Taiwanese artist YaYa Chou moved to Los Angeles in 1997 to study experimental animation at the California Institute for the Arts. She’s since branched out to other mediums, working with watercolor, embroidery, and even candy. Her work has been featured in the Museum of Modern Art and the Fort Wayne Museum of Art in Fort Wayne Indiana. In her Gummi Bear series, which uses the classic Haribo candy as a medium, Chou explores the relationship between food consumption and class.
“The bright colors and soft texture of children’s snacks construct a romantic scenario which draws my attention to the dangerous ingredient behind them,” she explains. “By rearranging the embellished snacks in the forms of luxury commodity, I wish to pose the questions: Who consume these foods? Who has the choice to choose?” Click through to see more of her work.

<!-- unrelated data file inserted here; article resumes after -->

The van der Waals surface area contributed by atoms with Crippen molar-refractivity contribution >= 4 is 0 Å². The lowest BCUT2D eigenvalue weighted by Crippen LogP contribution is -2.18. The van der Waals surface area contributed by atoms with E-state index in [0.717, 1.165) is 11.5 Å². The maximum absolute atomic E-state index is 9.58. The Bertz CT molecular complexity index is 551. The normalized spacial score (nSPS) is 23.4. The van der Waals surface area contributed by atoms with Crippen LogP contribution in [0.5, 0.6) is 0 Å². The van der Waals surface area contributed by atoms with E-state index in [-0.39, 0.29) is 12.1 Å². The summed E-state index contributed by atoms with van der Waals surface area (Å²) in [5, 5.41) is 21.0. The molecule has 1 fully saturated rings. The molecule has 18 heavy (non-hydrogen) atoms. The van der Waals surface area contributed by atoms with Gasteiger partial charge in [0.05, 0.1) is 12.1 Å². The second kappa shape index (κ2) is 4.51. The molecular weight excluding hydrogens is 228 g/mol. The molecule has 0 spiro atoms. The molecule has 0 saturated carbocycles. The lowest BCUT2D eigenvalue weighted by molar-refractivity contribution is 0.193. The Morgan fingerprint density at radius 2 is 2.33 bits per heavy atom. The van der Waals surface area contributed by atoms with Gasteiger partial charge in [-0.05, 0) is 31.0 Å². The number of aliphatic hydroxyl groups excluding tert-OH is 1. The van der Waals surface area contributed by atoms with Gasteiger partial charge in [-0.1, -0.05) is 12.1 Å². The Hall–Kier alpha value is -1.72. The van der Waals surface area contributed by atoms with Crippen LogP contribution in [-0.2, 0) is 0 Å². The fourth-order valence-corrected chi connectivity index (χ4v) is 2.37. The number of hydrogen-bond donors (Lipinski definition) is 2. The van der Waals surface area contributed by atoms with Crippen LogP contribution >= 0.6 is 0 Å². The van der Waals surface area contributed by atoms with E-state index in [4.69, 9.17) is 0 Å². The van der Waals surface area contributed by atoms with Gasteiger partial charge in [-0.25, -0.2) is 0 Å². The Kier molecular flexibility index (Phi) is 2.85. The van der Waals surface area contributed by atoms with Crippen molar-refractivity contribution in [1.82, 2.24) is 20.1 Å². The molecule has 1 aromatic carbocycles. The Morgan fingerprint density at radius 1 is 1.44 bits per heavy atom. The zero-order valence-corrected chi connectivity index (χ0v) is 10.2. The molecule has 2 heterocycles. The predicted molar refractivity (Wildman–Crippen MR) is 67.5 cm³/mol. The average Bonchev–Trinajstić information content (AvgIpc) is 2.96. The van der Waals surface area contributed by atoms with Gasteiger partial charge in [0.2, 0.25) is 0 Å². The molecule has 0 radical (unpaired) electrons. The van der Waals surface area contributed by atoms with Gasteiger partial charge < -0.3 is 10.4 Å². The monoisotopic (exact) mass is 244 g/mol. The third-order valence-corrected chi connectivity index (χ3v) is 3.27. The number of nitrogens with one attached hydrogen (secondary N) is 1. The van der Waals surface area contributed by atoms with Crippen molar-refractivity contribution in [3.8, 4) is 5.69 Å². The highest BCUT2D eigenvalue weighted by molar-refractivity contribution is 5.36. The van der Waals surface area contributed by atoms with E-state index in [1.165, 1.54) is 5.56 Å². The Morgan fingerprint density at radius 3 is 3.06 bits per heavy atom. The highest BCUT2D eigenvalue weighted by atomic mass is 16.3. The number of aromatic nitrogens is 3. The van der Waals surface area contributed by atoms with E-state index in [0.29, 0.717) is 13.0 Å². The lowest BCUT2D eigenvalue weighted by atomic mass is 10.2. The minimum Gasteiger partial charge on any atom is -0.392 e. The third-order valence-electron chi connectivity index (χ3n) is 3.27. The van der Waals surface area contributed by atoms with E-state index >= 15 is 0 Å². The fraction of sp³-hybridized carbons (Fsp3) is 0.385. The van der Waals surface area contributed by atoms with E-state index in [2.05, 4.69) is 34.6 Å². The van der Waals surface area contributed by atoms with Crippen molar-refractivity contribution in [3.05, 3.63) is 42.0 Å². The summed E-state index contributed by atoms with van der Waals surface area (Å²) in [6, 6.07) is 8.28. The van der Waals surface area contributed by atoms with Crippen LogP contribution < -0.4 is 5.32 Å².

Since they’re made out of candy, they do melt over time, as you can in the photos below. As Chou notes in her blog, “Chandelier turned soft in LA’s 90-degree summer and hardened again in winter.” She’s also wary of leaving her work outdoors, not only because of the heat but in fear of hungry dogs.
Deer Amber, 2006, 12″ X 9″ X 5″, gummi bears on wire armature (Retired)
Joy-Coated, 2007, 24″ X 16″ X 20″, gummi bears on toddler mannequin. Private Collection.
Chandelier, 2005, 45″ X 21″ X 21″, gummi bears, beads, monofilament, plastic, metal and light bulbs. Private Collection.
Ram Ruby, 2006, 7″ X 9″ X 5″, gummi bears on wire armature (Private Collection)